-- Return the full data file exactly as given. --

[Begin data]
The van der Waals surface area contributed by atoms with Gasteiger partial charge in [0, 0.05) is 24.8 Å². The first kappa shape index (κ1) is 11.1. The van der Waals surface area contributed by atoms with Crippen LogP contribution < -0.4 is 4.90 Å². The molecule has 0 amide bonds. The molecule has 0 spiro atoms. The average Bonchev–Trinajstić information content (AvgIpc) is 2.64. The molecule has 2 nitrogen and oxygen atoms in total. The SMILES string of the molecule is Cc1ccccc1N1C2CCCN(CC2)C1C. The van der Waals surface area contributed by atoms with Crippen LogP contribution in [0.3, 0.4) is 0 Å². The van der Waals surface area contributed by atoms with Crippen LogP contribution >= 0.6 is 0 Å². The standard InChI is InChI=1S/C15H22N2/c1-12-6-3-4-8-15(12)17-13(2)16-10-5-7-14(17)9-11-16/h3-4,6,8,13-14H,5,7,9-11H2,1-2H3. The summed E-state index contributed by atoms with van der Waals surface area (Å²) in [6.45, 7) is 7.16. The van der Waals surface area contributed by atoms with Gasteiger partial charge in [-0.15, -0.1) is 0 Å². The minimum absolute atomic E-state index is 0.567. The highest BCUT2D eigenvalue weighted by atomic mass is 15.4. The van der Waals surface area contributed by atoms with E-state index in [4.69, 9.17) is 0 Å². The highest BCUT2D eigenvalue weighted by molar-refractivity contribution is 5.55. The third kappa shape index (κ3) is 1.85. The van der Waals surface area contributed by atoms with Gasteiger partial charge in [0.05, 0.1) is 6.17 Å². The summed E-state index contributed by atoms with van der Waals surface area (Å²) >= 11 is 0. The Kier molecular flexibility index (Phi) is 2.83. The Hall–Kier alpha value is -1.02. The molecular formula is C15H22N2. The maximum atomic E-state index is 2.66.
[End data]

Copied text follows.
The van der Waals surface area contributed by atoms with Gasteiger partial charge in [0, 0.05) is 24.8 Å². The first kappa shape index (κ1) is 11.1. The van der Waals surface area contributed by atoms with Crippen LogP contribution < -0.4 is 4.90 Å². The molecule has 0 amide bonds. The molecule has 0 spiro atoms. The average Bonchev–Trinajstić information content (AvgIpc) is 2.64. The molecule has 2 nitrogen and oxygen atoms in total. The SMILES string of the molecule is Cc1ccccc1N1C2CCCN(CC2)C1C. The van der Waals surface area contributed by atoms with Crippen LogP contribution in [0.3, 0.4) is 0 Å². The van der Waals surface area contributed by atoms with Crippen LogP contribution >= 0.6 is 0 Å². The standard InChI is InChI=1S/C15H22N2/c1-12-6-3-4-8-15(12)17-13(2)16-10-5-7-14(17)9-11-16/h3-4,6,8,13-14H,5,7,9-11H2,1-2H3. The summed E-state index contributed by atoms with van der Waals surface area (Å²) in [6.45, 7) is 7.16. The van der Waals surface area contributed by atoms with Gasteiger partial charge in [-0.15, -0.1) is 0 Å². The minimum absolute atomic E-state index is 0.567. The highest BCUT2D eigenvalue weighted by atomic mass is 15.4. The van der Waals surface area contributed by atoms with E-state index in [4.69, 9.17) is 0 Å². The highest BCUT2D eigenvalue weighted by molar-refractivity contribution is 5.55. The third kappa shape index (κ3) is 1.85. The van der Waals surface area contributed by atoms with Gasteiger partial charge in [0.05, 0.1) is 6.17 Å². The summed E-state index contributed by atoms with van der Waals surface area (Å²) >= 11 is 0. The Kier molecular flexibility index (Phi) is 2.83. The Hall–Kier alpha value is -1.02. The molecular formula is C15H22N2. The maximum atomic E-state index is 2.66.